3 months on the sub-bench allowed the Nike+ Sportband to dry out sufficiently for me to read the screen again, but I thought it prudent to spin the screen round to the underside of my wrist to provide a little water protection. Pity I didn’t do the same for the garmin forerunner 405!

A few weeks ago I had a comment on my forerunner 405 review, warning me of short-circuiting type responses when the garmin bezel gets wet. Apparently a few reviewers had commented on the bezel bleeping and flicking through screens randomly when exposed to water or sweat. I was quick to reject that the forerunner 405 had a problem but I should have kept my mouth shut.

Running through this downpour left my watch bleeping like crazy as I tried to stop the timer and move it off the training mode. In the end I had to wait for it to run out of battery life to switch off. Serious design flaw here.

I’ve had the forerunner 405 for a few months now and as it’s pretty much rained non-stop throughout the whole of summer, I find it hard to believe that I didn’t notice the problem earlier. I’m wondering if it could possibly be related to the recent firmware I downloaded – doesn’t really sound like a software issue but I’ve upgraded to the latest update just in case.

Another Commute

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This grotty summer weather is doing wonders for my running. It just needs to threaten drizzle and I’m grabbing my trainers, or at least I’m thinking about grabbing my trainers as I’m the world’s worst procrastinator when comes to running.

I’d scheduled a run for first thing Saturday morning but although I kept putting the garmin into training mode and heading towards the door, I didn’t actually manage to get out until 3pm on Sunday. That is some dithering! At least the delay meant it was chucking down for the best part of my Sunday pootle.

It was grey again today so I seized the opportunity to schedule another running commute and my long run for the week. The unseasonable weather meant traffic chaos this morning and I was kicking myself for leaving the bike at home when I arrived at the tube station to find it closed due to flooding. I wasn’t much happier when 6 o’clock came round and I had to start running.

Turned into a jolly pleasant run though, a bit of salsa popped up on my iPod towards the end and I managed my own personal interpretation of dancing. Things are looking up for my running if I can manage a bit of merengue after 6 miles.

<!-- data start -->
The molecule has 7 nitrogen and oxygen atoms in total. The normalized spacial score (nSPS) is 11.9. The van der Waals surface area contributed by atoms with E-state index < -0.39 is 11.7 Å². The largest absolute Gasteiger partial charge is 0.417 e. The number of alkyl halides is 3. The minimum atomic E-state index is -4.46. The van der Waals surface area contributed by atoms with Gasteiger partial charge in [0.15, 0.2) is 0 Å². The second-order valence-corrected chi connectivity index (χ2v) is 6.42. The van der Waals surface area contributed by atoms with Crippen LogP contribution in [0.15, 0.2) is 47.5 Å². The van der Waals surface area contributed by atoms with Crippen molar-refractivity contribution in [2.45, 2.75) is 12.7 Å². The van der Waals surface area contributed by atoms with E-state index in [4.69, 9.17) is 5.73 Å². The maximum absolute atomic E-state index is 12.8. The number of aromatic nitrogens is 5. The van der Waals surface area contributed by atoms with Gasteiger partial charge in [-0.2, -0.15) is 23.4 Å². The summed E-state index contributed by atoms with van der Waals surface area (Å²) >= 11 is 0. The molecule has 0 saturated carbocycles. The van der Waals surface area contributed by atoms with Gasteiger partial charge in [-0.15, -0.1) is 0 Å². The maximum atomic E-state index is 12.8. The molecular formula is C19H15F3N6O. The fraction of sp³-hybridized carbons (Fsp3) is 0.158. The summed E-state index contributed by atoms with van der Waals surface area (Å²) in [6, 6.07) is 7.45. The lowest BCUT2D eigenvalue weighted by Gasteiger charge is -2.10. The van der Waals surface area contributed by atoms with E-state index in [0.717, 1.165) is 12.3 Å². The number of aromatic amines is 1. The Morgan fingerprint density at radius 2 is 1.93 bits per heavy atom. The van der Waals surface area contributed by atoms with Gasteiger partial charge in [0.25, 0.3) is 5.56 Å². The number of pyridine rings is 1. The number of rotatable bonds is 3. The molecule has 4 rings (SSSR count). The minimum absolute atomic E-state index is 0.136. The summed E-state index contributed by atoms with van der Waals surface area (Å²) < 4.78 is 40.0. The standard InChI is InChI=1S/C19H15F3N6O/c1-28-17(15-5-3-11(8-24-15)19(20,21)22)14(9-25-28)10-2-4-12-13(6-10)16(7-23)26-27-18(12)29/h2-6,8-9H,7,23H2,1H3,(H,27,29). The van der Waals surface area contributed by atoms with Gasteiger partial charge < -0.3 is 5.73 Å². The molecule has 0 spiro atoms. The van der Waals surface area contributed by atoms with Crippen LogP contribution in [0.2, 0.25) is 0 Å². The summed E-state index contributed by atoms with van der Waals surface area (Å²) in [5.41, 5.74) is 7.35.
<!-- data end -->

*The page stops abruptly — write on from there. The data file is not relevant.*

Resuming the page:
For any Garmin 405 owners, there is a new firmware update. It should improve the pace reading and stop the annoying freezing of the bezel, amongst other things.

Running Over Old Ground

The race packs seem to be dropping thick and fast through the letter box this week, after the painfully slow 5k at the weekend I came home and opened an envelope to discover I was entered in the Great Capital 10k in just 2 weeks time. Goodness knows when I signed up for that, I hadn’t bothered to note it in my diary anyway.

I’m thinking that’s its probably impossible to turn around the worst ever 5k race time within the space of 2 weeks given a backdrop of 5 months of lacklustre training, but I’ve got to do something to ensure I don’t collapse before the finish line. I’ve therefore embarked on a 2 week anti-Stella campaign to be combined with regularish running commutes.

JogBlog is not the only one completing an old new running commute, I’ve shifted jobs yet again and am right back where I started with the very first running commute of 18 months ago. Happily I’ve picked up a bit of local knowledge over the months and can now get from asylum to home with barely any need to run on the grotty streets, it also seems to save me 500 metres which is no good as it ruins my perfect 10 k route.

Garmin Forerunner 405

Running along the edge of assorted waterways provides plenty of opportunity for water related incidents and playing around with the forerunner 405 touch bezel does not reduce the likelihood. I stumbled over some barge docking related paraphenalia but managed to steady myself in a rather sturdy clump of stinging nettles. I’m still itching but I did discover a rather cool new screen on the forerunner.

It the HR graph option and shows your heart rate displayed on a backdrop of HR zones. Quite neat but probably only useful if you are doing intervals, for most of my run it appeared as a flat line between zones 4 and 5. The photo was taken after I stopped.

Distance: 9.58km
Time: 1:22:00

Garmin Forerunner 405 – The Review

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As you all know, I think the Garmin Forerunner 305 is the best thing since sliced bread but I’m so fickle it’s taken barely a thought for me to stick it on ebay and swap it for the new version – the Forerunner 405.

I’d like to say the new and IMPROVED Forerunner 405 but is it?